PRINT - Chapter 1
Introduction to Disability Income Insurance

The important points addressed in this lesson are:

The chances of an individual becoming disabled are more likely at most ages than his or her chance of death

The principal factors that affect the probability of becoming disabled include the insured's health status, age, occupation and lifestyle

The likelihood of a disability occurring in a group of individuals is much greater than the probability of any individual's become disabled

The sources available to provide an income during an individual's disability are generally limited to savings, a spouse's employment, borrowing or disability income insurance

Although the general level of savings in the United States is far less, if an individual saved 10% of income each year, one year of disability would wipe out almost 10 years of savings

Spousal employment is not usually a viable source of sufficient family income during a period of disability for several reasons, including the likelihood that both spouses are employed just to meet existing expenses

A spouse that is not currently employed outside the home is unlikely to be a source of sufficient income in the event of the other spouse's disability due to technological advances that may have rendered his or her skills obsolete

Disability income insurance is the most economical and desirable form of income replacement during disability since the annual cost of each dollar of benefit is normally no more than 4 - 5¢

Likelihood of Disability

When we talk about disability as that term relates to the disability income products we sell, we need to realize that it has a specific meaning within the context of the coverage.  It means meeting a specific definition in a particular policy -- and those definitions can be and are quite different from each other.  

The impact of those differing definitions is that a policyholder may be considered disabled or not depending upon the disability income policy under which he or she is insured. We will explore the variation in those important definitions and their consequences for insureds in our next lesson.  For now, however, let's look at disability from a less legalistic perspective and consider disability in more human terms.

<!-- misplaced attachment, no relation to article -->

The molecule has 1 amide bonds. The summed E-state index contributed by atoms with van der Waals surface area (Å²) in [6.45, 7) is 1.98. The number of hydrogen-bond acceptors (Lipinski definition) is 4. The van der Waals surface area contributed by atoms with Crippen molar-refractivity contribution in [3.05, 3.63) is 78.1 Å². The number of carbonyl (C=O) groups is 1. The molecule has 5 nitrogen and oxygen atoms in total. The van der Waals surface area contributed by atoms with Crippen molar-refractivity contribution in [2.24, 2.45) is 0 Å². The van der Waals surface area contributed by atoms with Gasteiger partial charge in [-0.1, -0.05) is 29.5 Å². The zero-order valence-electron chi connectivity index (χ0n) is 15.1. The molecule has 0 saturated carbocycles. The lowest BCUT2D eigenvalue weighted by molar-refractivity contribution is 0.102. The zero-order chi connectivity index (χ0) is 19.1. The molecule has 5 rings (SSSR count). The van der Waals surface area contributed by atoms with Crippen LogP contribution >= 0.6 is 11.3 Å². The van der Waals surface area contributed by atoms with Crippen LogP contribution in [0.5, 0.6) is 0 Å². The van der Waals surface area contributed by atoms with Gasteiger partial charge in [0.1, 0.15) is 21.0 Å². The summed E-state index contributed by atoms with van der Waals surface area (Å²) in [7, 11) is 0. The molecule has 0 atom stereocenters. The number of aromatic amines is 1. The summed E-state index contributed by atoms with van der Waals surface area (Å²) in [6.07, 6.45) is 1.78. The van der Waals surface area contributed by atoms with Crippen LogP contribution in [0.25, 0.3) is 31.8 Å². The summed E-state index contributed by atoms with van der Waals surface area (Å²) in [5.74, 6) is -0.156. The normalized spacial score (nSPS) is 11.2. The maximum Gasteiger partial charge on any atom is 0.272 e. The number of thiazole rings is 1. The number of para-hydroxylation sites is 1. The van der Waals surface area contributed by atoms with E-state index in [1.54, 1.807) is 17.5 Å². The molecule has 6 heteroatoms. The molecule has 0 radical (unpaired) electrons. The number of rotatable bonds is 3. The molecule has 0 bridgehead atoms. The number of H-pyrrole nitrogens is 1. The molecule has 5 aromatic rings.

When our prospects consider what it means to be disabled, their frame of reference may be quite a lot different.   They seldom think of disability in terms of their meeting -- or failing to meet -- a particular definition.  Instead, they think in terms of an illness or injury that causes them to lose their income.  Their mortgage or rent payments continue to be due and their children still need to be fed, but their income to make those payments has stopped.

But, just how likely is it that any individual will be disabled according to our more-human definition?  The answer may startle you.  At most ages, statistics tell us, the probability of disability occurring is from 2½ to 4 times more likely than that death will occur at that age!  

Let's consider the likelihood of disability from a somewhat more "scientific" perspective and look at a Probability of Disability table developed from the 1985 Commissioners Disability Table.  What the table tells us is what the chances are that anyone will become disabled during their working years.  

By looking at the table, we can see that a 40 year-old has a 31% chance of becoming disabled and suffer a disability that will last at least 90 days during his or her normal working life.  

(Probability of Disability Lasting 90 Days or More)
Present Age
Over Duration of Years
Probability of Disability
*Developed from the 1985 Commissioners Disability Table

While that information is interesting, it is a little difficult to really understand its impact unless we extrapolate it to a group of individuals.  By applying that percentage to a group, it can give us some startling insights.  

Since the likelihood of disability occurring before age 65 to someone age 40 is 31%, the table is telling us that there is an approximately 3 in 10 chance of becoming disabled if you are 40 years old.  In a group of 10 individuals, all of whom are age 40, the statistic tells us that 3 out of that group will be disabled in the next 25 years -- and the disability will continue for a period of at least three months. The statistics are very sobering when we view the prospect of disability in this way.